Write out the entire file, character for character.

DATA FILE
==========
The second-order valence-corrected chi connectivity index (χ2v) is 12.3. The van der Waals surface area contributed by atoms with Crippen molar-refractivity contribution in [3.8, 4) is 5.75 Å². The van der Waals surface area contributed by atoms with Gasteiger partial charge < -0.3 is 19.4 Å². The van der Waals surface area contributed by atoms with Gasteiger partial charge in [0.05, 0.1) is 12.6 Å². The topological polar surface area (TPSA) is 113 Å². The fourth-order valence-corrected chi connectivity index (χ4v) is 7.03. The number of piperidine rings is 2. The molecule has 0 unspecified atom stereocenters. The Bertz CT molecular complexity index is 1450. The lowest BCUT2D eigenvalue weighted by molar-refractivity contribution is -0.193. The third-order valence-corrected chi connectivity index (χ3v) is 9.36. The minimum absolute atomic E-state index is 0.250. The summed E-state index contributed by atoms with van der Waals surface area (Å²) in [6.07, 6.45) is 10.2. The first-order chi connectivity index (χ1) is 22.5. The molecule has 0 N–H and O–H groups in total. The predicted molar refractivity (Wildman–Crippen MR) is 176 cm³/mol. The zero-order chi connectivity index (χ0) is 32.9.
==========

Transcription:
The second-order valence-corrected chi connectivity index (χ2v) is 12.3. The van der Waals surface area contributed by atoms with Crippen molar-refractivity contribution in [3.8, 4) is 5.75 Å². The van der Waals surface area contributed by atoms with Gasteiger partial charge < -0.3 is 19.4 Å². The van der Waals surface area contributed by atoms with Gasteiger partial charge in [0.05, 0.1) is 12.6 Å². The topological polar surface area (TPSA) is 113 Å². The fourth-order valence-corrected chi connectivity index (χ4v) is 7.03. The number of piperidine rings is 2. The molecule has 0 unspecified atom stereocenters. The Bertz CT molecular complexity index is 1450. The lowest BCUT2D eigenvalue weighted by molar-refractivity contribution is -0.193. The third-order valence-corrected chi connectivity index (χ3v) is 9.36. The minimum absolute atomic E-state index is 0.250. The summed E-state index contributed by atoms with van der Waals surface area (Å²) in [6.07, 6.45) is 10.2. The first-order chi connectivity index (χ1) is 22.5. The molecule has 0 N–H and O–H groups in total. The predicted molar refractivity (Wildman–Crippen MR) is 176 cm³/mol. The zero-order chi connectivity index (χ0) is 32.9.